Freeman bill would compensate communities with high percentage of tax-exempt properties
Rep. Robert L. Freeman June 28, 2021 | 4:30 PM
HARRISBURG, June 28 - Pa. state Rep. Robert Freeman, D-Northampton, has introduced legislation that would provide special financial assistance to municipalities with high levels of tax-exempt property, such as institutions of higher learning, nonprofit medical facilities, government offices or state forests and game lands.
“Municipalities in the Lehigh Valley and across Pennsylvania with a large amount of tax-exempt properties are faced with the challenge of providing residents essential services without the real estate tax revenues of other communities,” Freeman said. “My legislation would provide annual financial assistance to those effected municipalities, giving them the ability to provide the essential services that ensure the health and safety of their residents and can put their community in a more stable financial position to attract economic development.”
Freeman explained that H.B. 1702 would establish the Tax-Exempt Property Municipal Assistance Fund to help municipalities with 15 percent or more of their total assessed property value as tax-exempt property within their borders. It would be funded by the state's existing 18% Liquor Tax, known as the Johnstown Flood Tax.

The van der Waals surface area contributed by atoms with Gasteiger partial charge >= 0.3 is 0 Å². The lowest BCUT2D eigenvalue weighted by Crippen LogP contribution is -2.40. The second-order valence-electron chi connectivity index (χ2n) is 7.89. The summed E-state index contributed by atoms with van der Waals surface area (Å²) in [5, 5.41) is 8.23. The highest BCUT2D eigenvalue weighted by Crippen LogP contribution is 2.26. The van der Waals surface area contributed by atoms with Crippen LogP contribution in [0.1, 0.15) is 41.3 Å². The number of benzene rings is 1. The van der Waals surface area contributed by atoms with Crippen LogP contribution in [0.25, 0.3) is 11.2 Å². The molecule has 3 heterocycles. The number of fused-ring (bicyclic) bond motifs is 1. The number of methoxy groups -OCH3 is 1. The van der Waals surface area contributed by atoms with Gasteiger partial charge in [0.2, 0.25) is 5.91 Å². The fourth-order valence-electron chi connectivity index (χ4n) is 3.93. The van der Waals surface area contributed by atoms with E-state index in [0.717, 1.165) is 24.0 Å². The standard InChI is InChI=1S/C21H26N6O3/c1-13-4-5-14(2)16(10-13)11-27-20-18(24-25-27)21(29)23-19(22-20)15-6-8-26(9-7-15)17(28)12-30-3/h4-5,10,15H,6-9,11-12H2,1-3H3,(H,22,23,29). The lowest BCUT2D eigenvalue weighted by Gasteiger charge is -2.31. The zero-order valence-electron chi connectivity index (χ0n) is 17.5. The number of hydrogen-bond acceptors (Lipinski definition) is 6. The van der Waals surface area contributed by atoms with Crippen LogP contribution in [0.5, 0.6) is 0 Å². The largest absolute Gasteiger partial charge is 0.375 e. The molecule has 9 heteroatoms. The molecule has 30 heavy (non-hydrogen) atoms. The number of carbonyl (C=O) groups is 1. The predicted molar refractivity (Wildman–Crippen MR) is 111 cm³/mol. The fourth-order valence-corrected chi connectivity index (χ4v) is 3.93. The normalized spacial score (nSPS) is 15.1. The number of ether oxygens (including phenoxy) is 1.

“Many of the tax-exempt properties in our communities are significant employers and are important regional assets, but being tax exempt means they do not pay real estate taxes to their host municipality. That puts an undue burden on residential property owners in those communities who have to pick up the slack,” Freeman noted. “A high percentage of tax-exempt properties within a municipality’s borders leaves the affected community with a greatly diminished tax base, which in turn makes it difficult to provide essential services. My legislation would provide the financial compensation necessary to put these high tax-exempt property municipalities on a sounder financial footing to ensure their stability and success as a community.
"The liquor tax helped to rebuild Johnstown after it was devastated by a flood in 1936," Freeman said. "That was a long time ago, and it's time to target that money to municipalities that are falling further into financial distress simply because they have significant amounts of tax-exempt properties within their boundaries. This legislation can help hundreds of communities across our commonwealth, including those municipalities that are under the ACT 47 Financially Distressed Municipalities program, as they have a high percentage of tax-exempt property."
In the Lehigh Valley the legislation would provide significant funding to Allentown, Bethlehem, Easton, Fountain Hill, and other municipalities with high percentages of tax-exempt properties.
The legislation would require each county to annually provide the state with information regarding the assessed value of tax-exempt properties. The funding formula would be based on the assessed value of those properties as if they were taxable. No municipality would receive more than 10 percent of the total revenue in the fund, and property owned by the municipality itself would not be eligible for compensation.